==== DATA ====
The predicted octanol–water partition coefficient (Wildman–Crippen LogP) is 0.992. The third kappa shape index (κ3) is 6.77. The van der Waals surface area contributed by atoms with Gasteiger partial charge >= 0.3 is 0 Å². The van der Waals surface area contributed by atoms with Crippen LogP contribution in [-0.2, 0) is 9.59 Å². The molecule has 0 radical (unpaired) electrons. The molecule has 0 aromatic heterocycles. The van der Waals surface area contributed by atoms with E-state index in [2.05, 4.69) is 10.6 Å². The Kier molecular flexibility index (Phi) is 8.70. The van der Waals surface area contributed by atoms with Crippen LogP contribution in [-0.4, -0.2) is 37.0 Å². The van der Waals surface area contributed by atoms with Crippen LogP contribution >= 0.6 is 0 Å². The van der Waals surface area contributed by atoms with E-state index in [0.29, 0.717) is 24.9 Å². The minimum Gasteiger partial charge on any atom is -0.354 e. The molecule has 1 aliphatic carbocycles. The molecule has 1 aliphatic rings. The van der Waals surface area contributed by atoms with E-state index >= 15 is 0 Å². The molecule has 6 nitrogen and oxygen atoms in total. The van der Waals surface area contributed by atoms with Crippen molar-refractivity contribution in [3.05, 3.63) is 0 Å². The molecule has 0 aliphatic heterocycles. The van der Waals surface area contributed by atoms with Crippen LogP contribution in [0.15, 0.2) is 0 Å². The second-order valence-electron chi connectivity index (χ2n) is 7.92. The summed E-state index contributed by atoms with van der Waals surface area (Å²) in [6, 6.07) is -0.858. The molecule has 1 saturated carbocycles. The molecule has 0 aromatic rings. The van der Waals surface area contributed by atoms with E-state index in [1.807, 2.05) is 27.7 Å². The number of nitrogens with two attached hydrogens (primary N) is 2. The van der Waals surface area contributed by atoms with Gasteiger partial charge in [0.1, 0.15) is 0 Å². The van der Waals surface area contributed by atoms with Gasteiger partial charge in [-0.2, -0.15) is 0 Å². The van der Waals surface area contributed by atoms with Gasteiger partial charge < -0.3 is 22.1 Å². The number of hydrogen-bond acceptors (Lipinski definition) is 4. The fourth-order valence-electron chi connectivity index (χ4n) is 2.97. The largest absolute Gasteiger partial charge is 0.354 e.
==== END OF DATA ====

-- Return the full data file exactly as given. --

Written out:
The predicted octanol–water partition coefficient (Wildman–Crippen LogP) is 0.992. The third kappa shape index (κ3) is 6.77. The van der Waals surface area contributed by atoms with Gasteiger partial charge >= 0.3 is 0 Å². The van der Waals surface area contributed by atoms with Crippen LogP contribution in [-0.2, 0) is 9.59 Å². The molecule has 0 radical (unpaired) electrons. The molecule has 0 aromatic heterocycles. The van der Waals surface area contributed by atoms with E-state index in [2.05, 4.69) is 10.6 Å². The Kier molecular flexibility index (Phi) is 8.70. The van der Waals surface area contributed by atoms with Crippen LogP contribution in [-0.4, -0.2) is 37.0 Å². The van der Waals surface area contributed by atoms with Crippen LogP contribution >= 0.6 is 0 Å². The van der Waals surface area contributed by atoms with E-state index in [0.29, 0.717) is 24.9 Å². The minimum Gasteiger partial charge on any atom is -0.354 e. The molecule has 1 aliphatic carbocycles. The molecule has 1 aliphatic rings. The van der Waals surface area contributed by atoms with E-state index >= 15 is 0 Å². The molecule has 6 nitrogen and oxygen atoms in total. The van der Waals surface area contributed by atoms with Crippen molar-refractivity contribution in [3.05, 3.63) is 0 Å². The molecule has 0 aliphatic heterocycles. The van der Waals surface area contributed by atoms with Crippen LogP contribution in [0.15, 0.2) is 0 Å². The second-order valence-electron chi connectivity index (χ2n) is 7.92. The summed E-state index contributed by atoms with van der Waals surface area (Å²) in [6, 6.07) is -0.858. The molecule has 1 saturated carbocycles. The molecule has 0 aromatic rings. The van der Waals surface area contributed by atoms with E-state index in [1.807, 2.05) is 27.7 Å². The number of nitrogens with two attached hydrogens (primary N) is 2. The van der Waals surface area contributed by atoms with Gasteiger partial charge in [0.1, 0.15) is 0 Å². The van der Waals surface area contributed by atoms with Gasteiger partial charge in [-0.2, -0.15) is 0 Å². The van der Waals surface area contributed by atoms with Gasteiger partial charge < -0.3 is 22.1 Å². The number of hydrogen-bond acceptors (Lipinski definition) is 4. The fourth-order valence-electron chi connectivity index (χ4n) is 2.97. The largest absolute Gasteiger partial charge is 0.354 e.